Posted by Jonathan Maus ( Publisher/Editor ) on October 20th, 2010 at 9:16 am
This morning the U.S. Department of Transportation released a full list of award announcements for their TIGER II grants. More than 70 projects — split between 42 capital construction projects and 33 planning projects — worth $600 million were funded.
Oregon received three grant awards, two for construction projects and one for planning.
Washington County nabbed $1.5 million for their “Livable Community Plan” (total cost $3.065 million) that will help the region plan for upcoming growth — and will include a biking and walking plan — in Aloha (“unincorporated urban area between Hillsboro and Beaverton”). Here’s more from the USDOT project description:
The Livable Community Plan will allow for strategic corridor and town center economic development; land use and streetscape improvements; a bicycle and pedestrian plan; and a housing equity and opportunity strategy in the unincorporated urban area of Washington County between Hillsboro and Beaverton. The plan will investigate causes and develop strategies to stop economic and physical decline in the under-invested area between the fifth and sixth largest cities in Oregon.
The USDOT also decided to pump $2 million into Oregon’s statewide “Electric Vehicle Corridor” plan. That $4.6 million project was submitted by the Oregon Department of Transportation. According to the USDOT, the grant will help install 42 e-car charging stations for the length I-5 in Oregon with gaps not exceeding 50 miles.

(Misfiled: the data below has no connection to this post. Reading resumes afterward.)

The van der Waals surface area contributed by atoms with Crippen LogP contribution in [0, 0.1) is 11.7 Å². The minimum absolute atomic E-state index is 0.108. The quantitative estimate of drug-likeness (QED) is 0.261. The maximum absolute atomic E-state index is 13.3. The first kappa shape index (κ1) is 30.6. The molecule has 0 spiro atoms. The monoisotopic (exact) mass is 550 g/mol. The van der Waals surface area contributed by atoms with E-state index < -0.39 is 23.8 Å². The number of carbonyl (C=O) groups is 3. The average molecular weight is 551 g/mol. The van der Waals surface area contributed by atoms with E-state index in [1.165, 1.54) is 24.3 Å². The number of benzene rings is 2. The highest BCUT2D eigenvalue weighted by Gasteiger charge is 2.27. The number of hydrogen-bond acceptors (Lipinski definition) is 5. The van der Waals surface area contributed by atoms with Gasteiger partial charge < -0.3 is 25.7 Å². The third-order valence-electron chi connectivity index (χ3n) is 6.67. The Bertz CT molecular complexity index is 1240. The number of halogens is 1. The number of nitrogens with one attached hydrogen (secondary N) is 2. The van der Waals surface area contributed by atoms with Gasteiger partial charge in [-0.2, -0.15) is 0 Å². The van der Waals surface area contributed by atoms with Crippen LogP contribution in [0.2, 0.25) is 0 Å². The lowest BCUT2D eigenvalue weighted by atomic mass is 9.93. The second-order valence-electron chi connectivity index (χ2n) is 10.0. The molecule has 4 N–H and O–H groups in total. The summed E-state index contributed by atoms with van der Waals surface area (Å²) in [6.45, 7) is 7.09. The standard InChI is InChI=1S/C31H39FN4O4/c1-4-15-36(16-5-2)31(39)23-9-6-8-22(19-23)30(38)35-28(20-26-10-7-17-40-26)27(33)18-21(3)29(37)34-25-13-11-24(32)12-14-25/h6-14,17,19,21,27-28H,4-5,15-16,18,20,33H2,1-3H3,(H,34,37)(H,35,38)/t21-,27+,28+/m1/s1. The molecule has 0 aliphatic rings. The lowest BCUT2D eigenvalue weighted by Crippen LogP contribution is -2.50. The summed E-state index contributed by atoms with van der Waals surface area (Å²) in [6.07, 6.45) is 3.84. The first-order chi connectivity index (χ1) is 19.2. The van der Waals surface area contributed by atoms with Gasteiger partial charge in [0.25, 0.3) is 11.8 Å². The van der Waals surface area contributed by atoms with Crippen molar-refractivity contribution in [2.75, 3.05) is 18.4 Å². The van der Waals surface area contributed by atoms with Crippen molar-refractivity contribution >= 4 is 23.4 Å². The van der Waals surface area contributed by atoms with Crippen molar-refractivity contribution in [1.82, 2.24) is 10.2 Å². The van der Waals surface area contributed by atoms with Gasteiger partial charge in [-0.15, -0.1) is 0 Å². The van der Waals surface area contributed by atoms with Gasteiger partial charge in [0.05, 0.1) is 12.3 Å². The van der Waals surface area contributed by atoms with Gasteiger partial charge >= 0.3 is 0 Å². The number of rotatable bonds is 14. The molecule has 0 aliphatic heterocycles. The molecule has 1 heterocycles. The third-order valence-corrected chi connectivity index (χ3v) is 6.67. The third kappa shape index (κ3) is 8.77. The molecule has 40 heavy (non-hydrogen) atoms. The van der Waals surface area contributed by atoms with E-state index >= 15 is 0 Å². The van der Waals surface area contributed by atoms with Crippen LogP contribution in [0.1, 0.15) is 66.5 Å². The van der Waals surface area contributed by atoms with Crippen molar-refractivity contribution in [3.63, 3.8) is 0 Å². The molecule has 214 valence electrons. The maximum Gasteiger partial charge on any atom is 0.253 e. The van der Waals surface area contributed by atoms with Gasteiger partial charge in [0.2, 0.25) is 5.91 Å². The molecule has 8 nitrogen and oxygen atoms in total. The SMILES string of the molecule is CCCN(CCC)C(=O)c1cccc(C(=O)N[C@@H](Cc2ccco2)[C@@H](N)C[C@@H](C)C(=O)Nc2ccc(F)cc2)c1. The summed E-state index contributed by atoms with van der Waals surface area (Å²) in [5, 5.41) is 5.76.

The big winner in Oregon in terms of TIGER II grant dollar amount is the Coos Bay Rail Line Rehabilitation Project. That project, applied for by the Port of Coos Bay, won $13.5 million (total project cost is $14.5 million). The money will help rehab the track structure of the 133-mile Coos Bay Rail Link which closed in 2007 as a result of deferred maintenance.
In the first round of TIGER grants, Portland’s regional government, Metro applied for a $38 million N/NE Portland bike network demonstration project. That grant was not awarded. This time around, Metro and a host of regional partners applied for $13.2 million that would have helped them build a slew of biking and walking facilities in Southeast Portland in conjuction with the Portland-Milwaukie Light Rail Line. Today’s announcement means that project was also not funded.
There is not expected to be a TIGER III.
Read more about the TIGER grant program in the USDOT press release. Download a PDF of the complete list of capital grant recipients here. Download a PDF of a complete list of planning grant recipients here.